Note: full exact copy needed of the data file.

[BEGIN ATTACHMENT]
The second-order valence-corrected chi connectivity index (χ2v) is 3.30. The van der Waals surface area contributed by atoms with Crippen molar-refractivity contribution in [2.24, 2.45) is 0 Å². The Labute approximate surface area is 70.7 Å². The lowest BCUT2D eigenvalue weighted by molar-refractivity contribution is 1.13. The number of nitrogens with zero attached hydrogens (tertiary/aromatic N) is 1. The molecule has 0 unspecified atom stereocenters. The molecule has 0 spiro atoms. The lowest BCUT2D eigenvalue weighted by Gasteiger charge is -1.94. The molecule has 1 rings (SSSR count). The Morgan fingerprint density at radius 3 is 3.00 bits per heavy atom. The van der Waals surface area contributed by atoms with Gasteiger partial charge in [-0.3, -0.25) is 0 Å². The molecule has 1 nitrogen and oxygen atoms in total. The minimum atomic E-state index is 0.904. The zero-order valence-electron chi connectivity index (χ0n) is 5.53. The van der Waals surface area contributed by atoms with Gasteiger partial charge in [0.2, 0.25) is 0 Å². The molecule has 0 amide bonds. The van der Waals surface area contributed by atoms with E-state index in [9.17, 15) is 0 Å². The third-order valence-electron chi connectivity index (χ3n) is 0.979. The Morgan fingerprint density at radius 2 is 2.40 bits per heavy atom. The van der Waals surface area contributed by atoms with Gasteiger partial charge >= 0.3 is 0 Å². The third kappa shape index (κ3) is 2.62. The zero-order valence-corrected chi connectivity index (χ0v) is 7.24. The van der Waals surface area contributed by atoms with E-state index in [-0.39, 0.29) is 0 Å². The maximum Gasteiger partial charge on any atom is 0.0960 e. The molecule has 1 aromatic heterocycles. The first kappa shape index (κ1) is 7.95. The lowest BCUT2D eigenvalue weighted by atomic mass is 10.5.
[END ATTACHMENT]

The second-order valence-corrected chi connectivity index (χ2v) is 3.30. The van der Waals surface area contributed by atoms with Crippen molar-refractivity contribution in [2.24, 2.45) is 0 Å². The Labute approximate surface area is 70.7 Å². The lowest BCUT2D eigenvalue weighted by molar-refractivity contribution is 1.13. The number of nitrogens with zero attached hydrogens (tertiary/aromatic N) is 1. The molecule has 0 unspecified atom stereocenters. The molecule has 0 spiro atoms. The lowest BCUT2D eigenvalue weighted by Gasteiger charge is -1.94. The molecule has 1 rings (SSSR count). The Morgan fingerprint density at radius 3 is 3.00 bits per heavy atom. The van der Waals surface area contributed by atoms with Gasteiger partial charge in [-0.3, -0.25) is 0 Å². The molecule has 1 nitrogen and oxygen atoms in total. The minimum atomic E-state index is 0.904. The zero-order valence-electron chi connectivity index (χ0n) is 5.53. The van der Waals surface area contributed by atoms with Gasteiger partial charge in [0.2, 0.25) is 0 Å². The molecule has 0 amide bonds. The van der Waals surface area contributed by atoms with E-state index in [9.17, 15) is 0 Å². The third-order valence-electron chi connectivity index (χ3n) is 0.979. The Morgan fingerprint density at radius 2 is 2.40 bits per heavy atom. The van der Waals surface area contributed by atoms with Gasteiger partial charge >= 0.3 is 0 Å². The third kappa shape index (κ3) is 2.62. The zero-order valence-corrected chi connectivity index (χ0v) is 7.24. The van der Waals surface area contributed by atoms with E-state index in [-0.39, 0.29) is 0 Å². The maximum Gasteiger partial charge on any atom is 0.0960 e. The molecule has 1 aromatic heterocycles. The first kappa shape index (κ1) is 7.95. The lowest BCUT2D eigenvalue weighted by atomic mass is 10.5.